Denise Cavalcante Hissa

Life Sciences

Frogs create highly resilient foam nests for their tadpoles to develop in. Biologist Denise Hissa is researching these foam nests to understand the durability of these structures. The potential applications for human life are vast, ranging from medications for respiratory diseases to cleaning products. Denise earned her doctorate in biotechnology from the Federal University of Ceará and completed part of her doctorate at the University of Graz in Austria. Fulfilling her childhood dream, she became a biologist. At 18, she took up surfing and has continued with the sport ever since. Today, it serves as her primary outlet for stress.


Delving into the Molecular Architecture of Anuran Foam Nests: A Proteogenomic Exploration to Uncover Novel Surfactant Proteins
Science / Life Sciences

Certain frog species lay their eggs in stable foams, known as foam nests, which enable the tadpoles to develop outside a body of water. These biofoams can remain stable for weeks, providing all the necessary conditions for tadpole development. Research into their composition have revealed a variety of proteins, including surfactant proteins that reduce water’s surface tension, a characteristic that is rare in nature. Our findings have uncovered a “black box” of proteins that are currently unidentifiable due to the lack of databases related to the genes responsible for these nests. In this project, we plan to employ a proteogenomic approach, which merges proteomic and genomic data to annotate these proteins and understand their influence on the shape and architecture of these biostructures. We aim to uncover insights about the evolutionary history of these species, with potential applications in biotechnology.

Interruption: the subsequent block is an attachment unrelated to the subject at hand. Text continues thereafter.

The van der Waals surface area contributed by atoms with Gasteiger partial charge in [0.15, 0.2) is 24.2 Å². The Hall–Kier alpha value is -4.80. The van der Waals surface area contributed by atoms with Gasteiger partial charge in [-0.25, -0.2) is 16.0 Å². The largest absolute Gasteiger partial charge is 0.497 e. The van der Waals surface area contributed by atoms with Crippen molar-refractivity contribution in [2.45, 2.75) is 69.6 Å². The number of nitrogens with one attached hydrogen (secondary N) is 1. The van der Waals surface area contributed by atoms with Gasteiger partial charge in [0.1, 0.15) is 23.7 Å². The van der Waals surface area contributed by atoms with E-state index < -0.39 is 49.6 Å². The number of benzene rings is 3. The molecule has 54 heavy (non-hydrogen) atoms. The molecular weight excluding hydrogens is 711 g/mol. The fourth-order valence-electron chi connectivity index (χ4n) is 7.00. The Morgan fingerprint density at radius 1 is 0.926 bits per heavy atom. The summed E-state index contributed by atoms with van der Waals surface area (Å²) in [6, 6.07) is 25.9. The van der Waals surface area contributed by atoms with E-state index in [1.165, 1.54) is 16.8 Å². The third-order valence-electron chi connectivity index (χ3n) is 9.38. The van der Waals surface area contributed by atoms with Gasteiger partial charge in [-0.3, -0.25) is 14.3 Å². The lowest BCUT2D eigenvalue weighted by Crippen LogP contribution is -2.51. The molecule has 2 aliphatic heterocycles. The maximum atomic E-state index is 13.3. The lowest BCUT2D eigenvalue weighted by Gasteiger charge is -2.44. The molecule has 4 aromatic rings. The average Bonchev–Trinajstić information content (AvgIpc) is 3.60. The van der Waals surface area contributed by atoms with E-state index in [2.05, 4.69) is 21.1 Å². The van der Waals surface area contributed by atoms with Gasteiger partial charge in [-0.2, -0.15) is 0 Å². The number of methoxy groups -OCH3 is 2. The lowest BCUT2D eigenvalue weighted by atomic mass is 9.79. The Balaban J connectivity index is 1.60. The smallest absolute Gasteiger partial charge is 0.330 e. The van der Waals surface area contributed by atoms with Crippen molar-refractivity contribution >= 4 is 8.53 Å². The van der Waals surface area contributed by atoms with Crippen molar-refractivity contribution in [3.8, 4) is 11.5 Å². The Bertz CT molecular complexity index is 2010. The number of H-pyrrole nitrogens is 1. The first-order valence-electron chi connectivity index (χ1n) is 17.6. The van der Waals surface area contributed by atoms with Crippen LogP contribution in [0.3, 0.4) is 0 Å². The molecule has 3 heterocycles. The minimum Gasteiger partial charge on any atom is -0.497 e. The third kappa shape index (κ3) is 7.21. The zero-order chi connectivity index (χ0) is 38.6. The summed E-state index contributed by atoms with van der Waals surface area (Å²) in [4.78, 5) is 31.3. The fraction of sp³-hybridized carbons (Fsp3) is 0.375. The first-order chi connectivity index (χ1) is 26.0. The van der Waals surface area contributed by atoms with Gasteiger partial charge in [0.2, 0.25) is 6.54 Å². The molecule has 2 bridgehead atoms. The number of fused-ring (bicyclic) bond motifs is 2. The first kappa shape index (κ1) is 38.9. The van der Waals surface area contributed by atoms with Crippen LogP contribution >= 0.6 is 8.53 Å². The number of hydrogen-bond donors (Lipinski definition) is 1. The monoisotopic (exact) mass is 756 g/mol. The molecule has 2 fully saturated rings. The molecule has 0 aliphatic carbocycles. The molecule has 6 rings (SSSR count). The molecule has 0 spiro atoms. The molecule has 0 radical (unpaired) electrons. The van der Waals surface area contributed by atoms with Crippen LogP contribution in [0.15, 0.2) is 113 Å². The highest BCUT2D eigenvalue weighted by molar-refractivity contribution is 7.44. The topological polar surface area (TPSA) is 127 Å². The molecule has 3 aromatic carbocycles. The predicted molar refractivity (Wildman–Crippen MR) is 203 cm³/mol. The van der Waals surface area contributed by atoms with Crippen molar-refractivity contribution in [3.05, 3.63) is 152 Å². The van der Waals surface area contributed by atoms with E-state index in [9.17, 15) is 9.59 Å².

Amount invested

R$ 106,698.63

Open Calls

Science Call 1
  • Topics
  • Foam nest
  • Frogs
  • Genes
  • Protein
  • Proteogenomics